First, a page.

Student code breakers set cyber security challenge

Students at some of the UK’s leading university computer science departments are going head-to head to prove their cyber security skills by battling it out in an online code-breaking challenge.

January 20, 2013

Cyber Security Challenge UK, which runs a series of national competitions aimed at attracting young people into cyber security careers, will ask students and lecturers at four universities to create complex security puzzles, or “ciphers”, which the other participants will then attempt to crack. The most successful department will be named University Cipher Champion.

The computer science departments taking part are based at Edinburgh Napier University, University College London, the University of Bristol and the University of Birmingham. The four-week virtual tournament begins on 21 January, with a different university’s cipher released each week.

A scoring system has been developed by cyber security professionals at PricewaterhouseCoopers, with each university receiving marks for the ingenuity of their cipher design, their code-cracking success rate, and for the difficulty of their own cipher.

“Partly it’s about encouraging universities to look more closely at ways of teaching [cyber security] that will feed into the employment market,” said Stephanie Daman, chief executive of Cyber Security Challenge UK. “A lot of universities have realised it’s an important subject that needs to be addressed, and this challenge is a way of raising awareness.”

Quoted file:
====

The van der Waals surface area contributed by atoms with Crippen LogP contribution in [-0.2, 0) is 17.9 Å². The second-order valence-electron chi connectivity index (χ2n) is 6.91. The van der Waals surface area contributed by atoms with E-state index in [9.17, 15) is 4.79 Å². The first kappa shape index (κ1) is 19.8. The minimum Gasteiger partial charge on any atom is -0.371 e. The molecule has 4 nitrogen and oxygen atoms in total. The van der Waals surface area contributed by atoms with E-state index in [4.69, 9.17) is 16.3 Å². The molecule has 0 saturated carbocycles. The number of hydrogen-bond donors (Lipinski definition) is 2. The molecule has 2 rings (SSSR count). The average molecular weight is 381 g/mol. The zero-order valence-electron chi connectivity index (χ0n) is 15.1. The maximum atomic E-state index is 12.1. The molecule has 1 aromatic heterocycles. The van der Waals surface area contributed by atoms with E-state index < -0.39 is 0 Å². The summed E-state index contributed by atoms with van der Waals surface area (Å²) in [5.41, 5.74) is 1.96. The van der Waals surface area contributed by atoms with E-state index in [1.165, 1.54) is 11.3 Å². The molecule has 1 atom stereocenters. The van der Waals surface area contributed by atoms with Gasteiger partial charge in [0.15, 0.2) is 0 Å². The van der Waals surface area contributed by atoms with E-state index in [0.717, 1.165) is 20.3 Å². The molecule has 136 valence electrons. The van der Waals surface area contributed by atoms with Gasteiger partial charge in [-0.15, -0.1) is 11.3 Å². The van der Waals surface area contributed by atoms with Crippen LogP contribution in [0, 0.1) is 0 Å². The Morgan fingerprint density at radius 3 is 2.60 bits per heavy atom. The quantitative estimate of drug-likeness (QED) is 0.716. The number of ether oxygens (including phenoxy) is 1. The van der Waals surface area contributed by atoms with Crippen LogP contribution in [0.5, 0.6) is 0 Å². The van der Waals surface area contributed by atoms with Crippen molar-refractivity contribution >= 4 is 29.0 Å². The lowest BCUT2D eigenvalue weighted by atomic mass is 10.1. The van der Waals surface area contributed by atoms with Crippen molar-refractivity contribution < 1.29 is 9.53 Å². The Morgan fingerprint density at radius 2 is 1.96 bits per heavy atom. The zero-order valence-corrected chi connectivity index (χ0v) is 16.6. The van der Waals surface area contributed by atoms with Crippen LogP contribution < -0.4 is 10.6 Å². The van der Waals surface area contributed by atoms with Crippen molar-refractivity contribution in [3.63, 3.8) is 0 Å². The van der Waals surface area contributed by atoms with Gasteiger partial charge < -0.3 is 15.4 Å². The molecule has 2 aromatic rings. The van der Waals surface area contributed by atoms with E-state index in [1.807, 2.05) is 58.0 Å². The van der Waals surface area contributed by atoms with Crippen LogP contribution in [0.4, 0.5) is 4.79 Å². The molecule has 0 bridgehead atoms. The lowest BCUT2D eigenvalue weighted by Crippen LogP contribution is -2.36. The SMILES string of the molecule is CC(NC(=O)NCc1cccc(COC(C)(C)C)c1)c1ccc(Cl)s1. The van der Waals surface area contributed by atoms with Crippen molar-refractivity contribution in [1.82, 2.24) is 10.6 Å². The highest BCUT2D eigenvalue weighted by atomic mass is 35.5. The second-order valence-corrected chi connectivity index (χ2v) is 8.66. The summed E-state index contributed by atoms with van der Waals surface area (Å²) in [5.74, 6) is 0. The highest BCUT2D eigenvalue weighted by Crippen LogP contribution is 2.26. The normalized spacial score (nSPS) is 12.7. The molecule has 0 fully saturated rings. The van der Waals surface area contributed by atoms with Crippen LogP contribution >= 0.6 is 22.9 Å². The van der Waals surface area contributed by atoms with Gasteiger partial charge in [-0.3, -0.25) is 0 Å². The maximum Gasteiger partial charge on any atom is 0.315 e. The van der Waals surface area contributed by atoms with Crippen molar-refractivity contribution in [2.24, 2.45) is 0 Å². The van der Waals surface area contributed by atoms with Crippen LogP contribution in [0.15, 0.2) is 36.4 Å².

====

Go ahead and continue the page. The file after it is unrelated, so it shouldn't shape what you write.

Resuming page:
Tom Chothia, a lecturer in computer science at the University of Birmingham, added: “Our online bank accounts, mobile phone voice mails and personal information are all under threat from cyber attacks.

“The Cyber Security Challenge will help us inspire and train the next generation of cyber security experts, who will be our best defence against these kinds of attacks.”

Ms Daman said the UK has a world-class academic base in cyber security, and that there were plans to roll out the competition to more universities.

“We are running this as a pilot with the ambition to encourage more university departments to take part in 2013-14 as we embark on a dedicated education programme featuring university-based cyber camps and a set of competitions specifically designed for students.”

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